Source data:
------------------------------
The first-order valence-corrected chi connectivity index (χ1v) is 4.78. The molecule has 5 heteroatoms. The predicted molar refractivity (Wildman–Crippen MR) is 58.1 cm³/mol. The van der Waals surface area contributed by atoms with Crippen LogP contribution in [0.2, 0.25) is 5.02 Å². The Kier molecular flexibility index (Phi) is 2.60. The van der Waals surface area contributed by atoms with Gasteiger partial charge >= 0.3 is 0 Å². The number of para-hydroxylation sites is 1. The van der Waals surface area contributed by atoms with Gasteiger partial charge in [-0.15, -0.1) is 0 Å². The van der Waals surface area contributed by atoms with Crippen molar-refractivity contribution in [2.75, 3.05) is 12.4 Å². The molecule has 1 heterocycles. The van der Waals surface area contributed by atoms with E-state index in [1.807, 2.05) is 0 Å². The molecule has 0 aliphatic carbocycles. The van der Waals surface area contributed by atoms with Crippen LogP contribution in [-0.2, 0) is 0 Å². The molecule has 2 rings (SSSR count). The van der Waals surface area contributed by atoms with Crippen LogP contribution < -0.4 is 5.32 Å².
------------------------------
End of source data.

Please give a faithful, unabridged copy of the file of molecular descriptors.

The first-order valence-corrected chi connectivity index (χ1v) is 4.78. The molecule has 5 heteroatoms. The predicted molar refractivity (Wildman–Crippen MR) is 58.1 cm³/mol. The van der Waals surface area contributed by atoms with Crippen LogP contribution in [0.2, 0.25) is 5.02 Å². The Kier molecular flexibility index (Phi) is 2.60. The van der Waals surface area contributed by atoms with Gasteiger partial charge >= 0.3 is 0 Å². The number of para-hydroxylation sites is 1. The van der Waals surface area contributed by atoms with Gasteiger partial charge in [-0.15, -0.1) is 0 Å². The van der Waals surface area contributed by atoms with Crippen molar-refractivity contribution in [2.75, 3.05) is 12.4 Å². The molecule has 1 heterocycles. The van der Waals surface area contributed by atoms with E-state index in [1.807, 2.05) is 0 Å². The molecule has 0 aliphatic carbocycles. The van der Waals surface area contributed by atoms with Crippen LogP contribution in [-0.2, 0) is 0 Å². The molecule has 2 rings (SSSR count). The van der Waals surface area contributed by atoms with Crippen LogP contribution < -0.4 is 5.32 Å².